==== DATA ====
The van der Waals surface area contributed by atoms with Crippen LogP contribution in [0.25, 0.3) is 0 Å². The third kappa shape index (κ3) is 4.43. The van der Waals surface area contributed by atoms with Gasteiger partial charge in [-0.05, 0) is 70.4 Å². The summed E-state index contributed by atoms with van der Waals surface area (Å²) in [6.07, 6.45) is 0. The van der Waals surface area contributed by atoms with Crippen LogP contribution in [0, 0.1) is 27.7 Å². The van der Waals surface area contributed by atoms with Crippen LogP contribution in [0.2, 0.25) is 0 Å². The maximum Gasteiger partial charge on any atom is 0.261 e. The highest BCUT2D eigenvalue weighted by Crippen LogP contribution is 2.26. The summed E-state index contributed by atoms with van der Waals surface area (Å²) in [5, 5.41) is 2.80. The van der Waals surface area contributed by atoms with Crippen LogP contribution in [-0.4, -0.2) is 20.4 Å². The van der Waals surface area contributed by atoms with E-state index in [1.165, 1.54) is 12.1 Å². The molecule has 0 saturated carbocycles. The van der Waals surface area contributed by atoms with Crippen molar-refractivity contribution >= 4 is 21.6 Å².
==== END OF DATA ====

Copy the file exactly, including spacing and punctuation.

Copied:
The van der Waals surface area contributed by atoms with Crippen LogP contribution in [0.25, 0.3) is 0 Å². The third kappa shape index (κ3) is 4.43. The van der Waals surface area contributed by atoms with Gasteiger partial charge in [-0.05, 0) is 70.4 Å². The summed E-state index contributed by atoms with van der Waals surface area (Å²) in [6.07, 6.45) is 0. The van der Waals surface area contributed by atoms with Crippen LogP contribution in [0, 0.1) is 27.7 Å². The van der Waals surface area contributed by atoms with Crippen LogP contribution in [0.2, 0.25) is 0 Å². The maximum Gasteiger partial charge on any atom is 0.261 e. The highest BCUT2D eigenvalue weighted by Crippen LogP contribution is 2.26. The summed E-state index contributed by atoms with van der Waals surface area (Å²) in [5, 5.41) is 2.80. The van der Waals surface area contributed by atoms with Crippen LogP contribution in [-0.4, -0.2) is 20.4 Å². The van der Waals surface area contributed by atoms with E-state index in [1.165, 1.54) is 12.1 Å². The molecule has 0 saturated carbocycles. The van der Waals surface area contributed by atoms with Crippen molar-refractivity contribution >= 4 is 21.6 Å².